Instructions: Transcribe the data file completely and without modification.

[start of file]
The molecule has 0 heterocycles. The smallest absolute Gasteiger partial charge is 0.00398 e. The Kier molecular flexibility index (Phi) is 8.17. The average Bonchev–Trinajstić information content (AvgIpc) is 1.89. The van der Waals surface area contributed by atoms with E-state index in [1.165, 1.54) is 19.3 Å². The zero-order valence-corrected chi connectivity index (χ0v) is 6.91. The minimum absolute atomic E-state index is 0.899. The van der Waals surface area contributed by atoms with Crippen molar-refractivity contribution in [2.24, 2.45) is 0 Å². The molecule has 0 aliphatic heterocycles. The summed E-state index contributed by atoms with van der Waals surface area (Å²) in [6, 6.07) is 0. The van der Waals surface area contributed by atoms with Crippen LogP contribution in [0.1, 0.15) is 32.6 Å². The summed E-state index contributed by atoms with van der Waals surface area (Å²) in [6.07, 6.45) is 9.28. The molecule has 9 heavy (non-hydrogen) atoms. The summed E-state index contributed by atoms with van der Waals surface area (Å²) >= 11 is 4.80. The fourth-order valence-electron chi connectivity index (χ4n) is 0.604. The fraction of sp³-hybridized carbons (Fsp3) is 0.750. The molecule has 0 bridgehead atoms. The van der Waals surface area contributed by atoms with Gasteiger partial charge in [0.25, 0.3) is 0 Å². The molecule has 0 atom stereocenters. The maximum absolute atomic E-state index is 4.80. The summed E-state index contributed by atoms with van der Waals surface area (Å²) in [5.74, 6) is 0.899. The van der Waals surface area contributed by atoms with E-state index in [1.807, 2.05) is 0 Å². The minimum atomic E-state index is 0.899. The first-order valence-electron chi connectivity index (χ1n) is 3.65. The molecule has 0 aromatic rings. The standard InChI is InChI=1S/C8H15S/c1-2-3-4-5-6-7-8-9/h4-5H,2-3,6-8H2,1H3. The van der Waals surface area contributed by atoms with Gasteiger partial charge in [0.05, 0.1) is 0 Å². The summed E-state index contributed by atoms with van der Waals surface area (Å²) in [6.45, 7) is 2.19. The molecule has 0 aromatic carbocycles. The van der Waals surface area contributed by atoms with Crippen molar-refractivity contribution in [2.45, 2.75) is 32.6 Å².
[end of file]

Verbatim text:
The molecule has 0 heterocycles. The smallest absolute Gasteiger partial charge is 0.00398 e. The Kier molecular flexibility index (Phi) is 8.17. The average Bonchev–Trinajstić information content (AvgIpc) is 1.89. The van der Waals surface area contributed by atoms with E-state index in [1.165, 1.54) is 19.3 Å². The zero-order valence-corrected chi connectivity index (χ0v) is 6.91. The minimum absolute atomic E-state index is 0.899. The van der Waals surface area contributed by atoms with Crippen molar-refractivity contribution in [2.24, 2.45) is 0 Å². The molecule has 0 aliphatic heterocycles. The summed E-state index contributed by atoms with van der Waals surface area (Å²) in [6, 6.07) is 0. The van der Waals surface area contributed by atoms with Crippen LogP contribution in [0.1, 0.15) is 32.6 Å². The summed E-state index contributed by atoms with van der Waals surface area (Å²) in [6.07, 6.45) is 9.28. The molecule has 9 heavy (non-hydrogen) atoms. The summed E-state index contributed by atoms with van der Waals surface area (Å²) >= 11 is 4.80. The fourth-order valence-electron chi connectivity index (χ4n) is 0.604. The fraction of sp³-hybridized carbons (Fsp3) is 0.750. The molecule has 0 bridgehead atoms. The van der Waals surface area contributed by atoms with Gasteiger partial charge in [0.25, 0.3) is 0 Å². The molecule has 0 atom stereocenters. The maximum absolute atomic E-state index is 4.80. The summed E-state index contributed by atoms with van der Waals surface area (Å²) in [5.74, 6) is 0.899. The van der Waals surface area contributed by atoms with E-state index in [1.807, 2.05) is 0 Å². The minimum atomic E-state index is 0.899. The first-order valence-electron chi connectivity index (χ1n) is 3.65. The molecule has 0 aromatic rings. The standard InChI is InChI=1S/C8H15S/c1-2-3-4-5-6-7-8-9/h4-5H,2-3,6-8H2,1H3. The van der Waals surface area contributed by atoms with Gasteiger partial charge in [0.05, 0.1) is 0 Å². The summed E-state index contributed by atoms with van der Waals surface area (Å²) in [6.45, 7) is 2.19. The molecule has 0 aromatic carbocycles. The van der Waals surface area contributed by atoms with Crippen molar-refractivity contribution in [2.45, 2.75) is 32.6 Å².